How was this harpago used?

I finally got to see the Feeding the Empire exhibit at the Ara Pacis in Rome on Saturday, and learned a lot about how Rome managed to keep a million people fed most of the time. In one of the display cases, I saw this astonishing implement.

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It was labelled simply Harpago. No explanation, nothing. The word seems to be linked to harpoon, and is translated as “grappling iron” in some places. It also shows up “in insect morphology for the distal end of a genital clasper” and lends its name to spiny sea snails and a plant commonly known as Devil’s claw, Harpagophytum spp.

All of which makes perfect sense. But what on earth does it have to do with the preparation of food?

8 Replies to “How was this harpago used?”

  1. After entering “harpago” in Google image search and finding above info, nearest cuisinal association to flaying is clearly “meat”, so entered “harpago” + “meat” to Google, results amongst others:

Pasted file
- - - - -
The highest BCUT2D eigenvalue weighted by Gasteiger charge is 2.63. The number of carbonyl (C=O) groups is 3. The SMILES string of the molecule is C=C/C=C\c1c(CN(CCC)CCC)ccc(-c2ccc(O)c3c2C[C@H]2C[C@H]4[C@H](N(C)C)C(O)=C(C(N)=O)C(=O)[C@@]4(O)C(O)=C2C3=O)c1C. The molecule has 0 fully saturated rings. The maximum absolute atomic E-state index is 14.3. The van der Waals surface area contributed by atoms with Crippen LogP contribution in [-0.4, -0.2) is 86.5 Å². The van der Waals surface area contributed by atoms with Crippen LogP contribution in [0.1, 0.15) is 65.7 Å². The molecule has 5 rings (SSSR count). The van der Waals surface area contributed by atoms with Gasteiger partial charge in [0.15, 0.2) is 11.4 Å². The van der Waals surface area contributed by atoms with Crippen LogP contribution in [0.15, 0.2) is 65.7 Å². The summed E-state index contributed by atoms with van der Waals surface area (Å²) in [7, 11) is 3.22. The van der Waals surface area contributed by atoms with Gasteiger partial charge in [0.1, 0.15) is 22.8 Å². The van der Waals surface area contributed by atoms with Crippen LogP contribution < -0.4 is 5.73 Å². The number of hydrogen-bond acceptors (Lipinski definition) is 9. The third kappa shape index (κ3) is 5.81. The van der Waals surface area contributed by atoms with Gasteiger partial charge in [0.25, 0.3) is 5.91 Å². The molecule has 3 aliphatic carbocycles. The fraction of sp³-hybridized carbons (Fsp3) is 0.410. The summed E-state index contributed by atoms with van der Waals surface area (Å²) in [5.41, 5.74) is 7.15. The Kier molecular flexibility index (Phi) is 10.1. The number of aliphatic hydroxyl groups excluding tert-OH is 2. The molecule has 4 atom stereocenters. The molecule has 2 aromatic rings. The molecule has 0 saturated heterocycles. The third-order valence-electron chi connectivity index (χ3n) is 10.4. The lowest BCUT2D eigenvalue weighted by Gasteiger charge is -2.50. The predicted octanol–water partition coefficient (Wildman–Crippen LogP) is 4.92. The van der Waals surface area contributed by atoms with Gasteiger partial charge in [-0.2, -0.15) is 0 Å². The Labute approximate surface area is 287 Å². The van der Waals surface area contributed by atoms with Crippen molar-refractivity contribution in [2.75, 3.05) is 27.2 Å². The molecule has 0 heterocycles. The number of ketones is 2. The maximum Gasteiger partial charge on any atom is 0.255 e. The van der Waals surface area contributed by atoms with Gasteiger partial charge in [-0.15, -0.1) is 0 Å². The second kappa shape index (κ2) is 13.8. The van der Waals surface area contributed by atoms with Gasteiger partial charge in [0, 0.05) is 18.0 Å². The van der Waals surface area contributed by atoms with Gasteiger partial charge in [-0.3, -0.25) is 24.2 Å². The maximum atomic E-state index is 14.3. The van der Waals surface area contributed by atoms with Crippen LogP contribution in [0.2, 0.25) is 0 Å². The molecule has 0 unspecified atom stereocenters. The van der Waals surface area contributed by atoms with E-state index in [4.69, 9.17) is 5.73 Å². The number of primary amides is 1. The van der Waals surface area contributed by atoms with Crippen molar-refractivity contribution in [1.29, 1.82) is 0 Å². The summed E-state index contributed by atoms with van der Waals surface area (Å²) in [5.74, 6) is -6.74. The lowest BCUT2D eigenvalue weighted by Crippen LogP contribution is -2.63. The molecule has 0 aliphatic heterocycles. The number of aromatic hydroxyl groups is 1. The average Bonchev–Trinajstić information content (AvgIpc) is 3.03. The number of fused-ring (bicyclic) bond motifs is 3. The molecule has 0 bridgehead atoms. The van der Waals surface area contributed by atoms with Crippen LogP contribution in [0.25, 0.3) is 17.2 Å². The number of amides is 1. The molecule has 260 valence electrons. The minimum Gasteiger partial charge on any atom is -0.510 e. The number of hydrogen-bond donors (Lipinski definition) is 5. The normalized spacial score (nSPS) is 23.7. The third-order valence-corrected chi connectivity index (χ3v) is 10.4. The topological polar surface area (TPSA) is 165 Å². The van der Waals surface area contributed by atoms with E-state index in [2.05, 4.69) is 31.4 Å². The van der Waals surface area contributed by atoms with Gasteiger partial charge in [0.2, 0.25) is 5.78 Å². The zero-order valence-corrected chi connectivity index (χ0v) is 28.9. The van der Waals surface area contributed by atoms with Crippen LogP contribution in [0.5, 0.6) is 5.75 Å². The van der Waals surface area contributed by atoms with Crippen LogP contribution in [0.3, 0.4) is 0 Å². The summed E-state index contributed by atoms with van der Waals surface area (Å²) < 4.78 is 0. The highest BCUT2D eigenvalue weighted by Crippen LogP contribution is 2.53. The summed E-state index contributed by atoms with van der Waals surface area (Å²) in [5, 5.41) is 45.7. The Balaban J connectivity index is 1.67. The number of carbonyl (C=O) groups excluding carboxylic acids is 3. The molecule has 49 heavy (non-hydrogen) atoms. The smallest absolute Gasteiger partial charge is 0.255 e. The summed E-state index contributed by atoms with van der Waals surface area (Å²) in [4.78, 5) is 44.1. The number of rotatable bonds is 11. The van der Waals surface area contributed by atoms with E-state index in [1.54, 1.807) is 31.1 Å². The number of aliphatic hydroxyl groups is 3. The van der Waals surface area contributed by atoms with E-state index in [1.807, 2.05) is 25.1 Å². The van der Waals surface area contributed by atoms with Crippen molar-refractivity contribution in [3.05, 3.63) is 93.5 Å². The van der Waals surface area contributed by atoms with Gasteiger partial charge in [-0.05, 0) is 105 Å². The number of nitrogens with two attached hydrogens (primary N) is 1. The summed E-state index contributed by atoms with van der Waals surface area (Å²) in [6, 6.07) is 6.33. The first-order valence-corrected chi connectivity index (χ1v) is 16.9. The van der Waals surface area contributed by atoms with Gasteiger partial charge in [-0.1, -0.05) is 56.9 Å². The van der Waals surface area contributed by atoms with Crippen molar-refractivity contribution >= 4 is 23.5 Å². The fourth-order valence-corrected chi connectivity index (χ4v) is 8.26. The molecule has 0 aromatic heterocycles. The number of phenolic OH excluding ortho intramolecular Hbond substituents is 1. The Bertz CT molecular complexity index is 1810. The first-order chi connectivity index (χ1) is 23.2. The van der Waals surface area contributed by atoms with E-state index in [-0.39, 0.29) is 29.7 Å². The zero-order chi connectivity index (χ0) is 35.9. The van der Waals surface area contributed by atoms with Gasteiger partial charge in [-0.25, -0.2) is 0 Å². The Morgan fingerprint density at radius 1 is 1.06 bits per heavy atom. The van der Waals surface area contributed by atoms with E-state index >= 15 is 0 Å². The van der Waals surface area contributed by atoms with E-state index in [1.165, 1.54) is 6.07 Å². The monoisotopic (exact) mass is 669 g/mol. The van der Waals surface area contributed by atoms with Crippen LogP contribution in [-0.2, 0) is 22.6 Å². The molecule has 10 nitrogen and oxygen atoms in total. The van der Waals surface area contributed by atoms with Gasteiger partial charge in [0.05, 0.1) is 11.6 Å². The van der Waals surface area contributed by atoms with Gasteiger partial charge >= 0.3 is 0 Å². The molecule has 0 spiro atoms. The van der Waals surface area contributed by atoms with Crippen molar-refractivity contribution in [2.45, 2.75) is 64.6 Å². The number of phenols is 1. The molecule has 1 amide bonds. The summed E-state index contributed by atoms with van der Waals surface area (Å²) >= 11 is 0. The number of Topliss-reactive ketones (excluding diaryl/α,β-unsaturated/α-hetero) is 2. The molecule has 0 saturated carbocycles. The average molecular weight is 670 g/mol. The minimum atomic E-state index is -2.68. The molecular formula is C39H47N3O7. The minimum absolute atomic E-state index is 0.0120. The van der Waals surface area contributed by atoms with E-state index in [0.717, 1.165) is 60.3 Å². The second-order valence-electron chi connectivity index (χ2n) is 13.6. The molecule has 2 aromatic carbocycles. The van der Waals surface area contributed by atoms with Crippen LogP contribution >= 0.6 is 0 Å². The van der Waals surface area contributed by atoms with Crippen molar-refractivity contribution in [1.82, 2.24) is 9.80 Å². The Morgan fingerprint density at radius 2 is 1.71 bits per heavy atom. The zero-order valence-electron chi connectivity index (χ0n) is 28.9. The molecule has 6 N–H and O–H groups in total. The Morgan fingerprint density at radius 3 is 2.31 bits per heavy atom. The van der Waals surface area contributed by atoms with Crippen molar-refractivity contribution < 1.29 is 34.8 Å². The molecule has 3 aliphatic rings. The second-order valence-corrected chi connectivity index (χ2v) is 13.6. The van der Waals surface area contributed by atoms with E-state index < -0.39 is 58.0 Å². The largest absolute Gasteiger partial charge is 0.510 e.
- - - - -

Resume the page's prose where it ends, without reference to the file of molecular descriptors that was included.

Harpago (meat hook)

    Cookery and Dining in Imperial Rome – Page 287 – Google Books Result
    Joseph Dommers Vehling, ‎Apicius – 2012 – ‎Cooking
    355 HARPAGO, a meat hook for taking boiled meat out of the pot, with five or more prongs; hence “harpoon.”

    Wonders of the web, such fun!

  2. This is a torture artefact used by roman legion. The jewish tradition tells that Rabbi Akiva was tortured with it befor been burnt because he kept teaching Tora to his people.

  3. It’s for dying wool or strips of cloth. It’s used to lift the wool from the dye. Then it is suspended by the ring in the center to allow the dye to drain back into the dye reservoir.

    It can’t be used as a torture device because the claws are way too wimpy and the center ring would get in the way.

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